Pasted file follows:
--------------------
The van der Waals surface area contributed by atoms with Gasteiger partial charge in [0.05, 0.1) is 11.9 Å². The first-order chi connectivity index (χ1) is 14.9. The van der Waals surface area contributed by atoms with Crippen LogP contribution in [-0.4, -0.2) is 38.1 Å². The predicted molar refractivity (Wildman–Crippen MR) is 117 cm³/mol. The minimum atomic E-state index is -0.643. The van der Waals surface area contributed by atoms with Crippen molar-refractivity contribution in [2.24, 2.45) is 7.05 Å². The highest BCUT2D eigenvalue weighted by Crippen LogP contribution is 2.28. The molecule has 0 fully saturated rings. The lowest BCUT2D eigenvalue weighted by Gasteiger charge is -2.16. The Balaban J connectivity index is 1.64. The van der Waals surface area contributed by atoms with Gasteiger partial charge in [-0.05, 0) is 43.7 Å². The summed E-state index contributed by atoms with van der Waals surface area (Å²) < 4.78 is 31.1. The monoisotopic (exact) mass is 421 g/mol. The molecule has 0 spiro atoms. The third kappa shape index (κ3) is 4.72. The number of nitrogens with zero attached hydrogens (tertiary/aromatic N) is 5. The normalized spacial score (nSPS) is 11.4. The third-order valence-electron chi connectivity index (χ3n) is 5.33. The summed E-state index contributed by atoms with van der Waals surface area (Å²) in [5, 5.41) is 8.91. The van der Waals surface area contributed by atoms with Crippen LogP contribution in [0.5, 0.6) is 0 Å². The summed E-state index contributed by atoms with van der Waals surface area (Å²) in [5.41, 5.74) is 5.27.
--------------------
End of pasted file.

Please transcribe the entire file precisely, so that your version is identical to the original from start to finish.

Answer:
The van der Waals surface area contributed by atoms with Gasteiger partial charge in [0.05, 0.1) is 11.9 Å². The first-order chi connectivity index (χ1) is 14.9. The van der Waals surface area contributed by atoms with Crippen LogP contribution in [-0.4, -0.2) is 38.1 Å². The predicted molar refractivity (Wildman–Crippen MR) is 117 cm³/mol. The minimum atomic E-state index is -0.643. The van der Waals surface area contributed by atoms with Crippen molar-refractivity contribution in [2.24, 2.45) is 7.05 Å². The highest BCUT2D eigenvalue weighted by Crippen LogP contribution is 2.28. The molecule has 0 fully saturated rings. The lowest BCUT2D eigenvalue weighted by Gasteiger charge is -2.16. The Balaban J connectivity index is 1.64. The van der Waals surface area contributed by atoms with Gasteiger partial charge in [-0.05, 0) is 43.7 Å². The summed E-state index contributed by atoms with van der Waals surface area (Å²) < 4.78 is 31.1. The monoisotopic (exact) mass is 421 g/mol. The molecule has 0 spiro atoms. The third kappa shape index (κ3) is 4.72. The number of nitrogens with zero attached hydrogens (tertiary/aromatic N) is 5. The normalized spacial score (nSPS) is 11.4. The third-order valence-electron chi connectivity index (χ3n) is 5.33. The summed E-state index contributed by atoms with van der Waals surface area (Å²) in [5, 5.41) is 8.91. The van der Waals surface area contributed by atoms with Crippen LogP contribution in [0.5, 0.6) is 0 Å². The summed E-state index contributed by atoms with van der Waals surface area (Å²) in [5.41, 5.74) is 5.27.